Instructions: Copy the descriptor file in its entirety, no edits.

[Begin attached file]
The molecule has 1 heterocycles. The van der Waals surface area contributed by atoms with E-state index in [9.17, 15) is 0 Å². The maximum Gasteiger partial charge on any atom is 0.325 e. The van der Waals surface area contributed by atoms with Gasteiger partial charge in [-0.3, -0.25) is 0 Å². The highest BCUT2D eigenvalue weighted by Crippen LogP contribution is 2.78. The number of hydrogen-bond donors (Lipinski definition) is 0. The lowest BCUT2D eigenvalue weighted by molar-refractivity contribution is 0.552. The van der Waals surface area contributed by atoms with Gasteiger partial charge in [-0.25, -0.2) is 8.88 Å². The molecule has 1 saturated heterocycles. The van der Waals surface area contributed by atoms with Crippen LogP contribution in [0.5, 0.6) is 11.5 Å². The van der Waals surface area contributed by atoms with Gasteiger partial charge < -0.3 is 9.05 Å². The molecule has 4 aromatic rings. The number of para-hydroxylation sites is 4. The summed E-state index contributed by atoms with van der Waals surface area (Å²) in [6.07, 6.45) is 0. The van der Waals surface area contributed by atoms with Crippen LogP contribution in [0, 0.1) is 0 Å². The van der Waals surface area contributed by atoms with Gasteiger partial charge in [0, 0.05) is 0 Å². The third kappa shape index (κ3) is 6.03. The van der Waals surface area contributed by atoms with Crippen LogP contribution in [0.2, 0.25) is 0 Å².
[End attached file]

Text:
The molecule has 1 heterocycles. The van der Waals surface area contributed by atoms with E-state index in [9.17, 15) is 0 Å². The maximum Gasteiger partial charge on any atom is 0.325 e. The van der Waals surface area contributed by atoms with Gasteiger partial charge in [-0.3, -0.25) is 0 Å². The highest BCUT2D eigenvalue weighted by Crippen LogP contribution is 2.78. The number of hydrogen-bond donors (Lipinski definition) is 0. The lowest BCUT2D eigenvalue weighted by molar-refractivity contribution is 0.552. The van der Waals surface area contributed by atoms with Gasteiger partial charge in [-0.25, -0.2) is 8.88 Å². The molecule has 1 saturated heterocycles. The van der Waals surface area contributed by atoms with Crippen LogP contribution in [0.5, 0.6) is 11.5 Å². The van der Waals surface area contributed by atoms with Gasteiger partial charge < -0.3 is 9.05 Å². The molecule has 4 aromatic rings. The number of para-hydroxylation sites is 4. The summed E-state index contributed by atoms with van der Waals surface area (Å²) in [6.07, 6.45) is 0. The van der Waals surface area contributed by atoms with Crippen LogP contribution in [0, 0.1) is 0 Å². The van der Waals surface area contributed by atoms with Gasteiger partial charge in [0, 0.05) is 0 Å². The third kappa shape index (κ3) is 6.03. The van der Waals surface area contributed by atoms with Crippen LogP contribution in [0.2, 0.25) is 0 Å².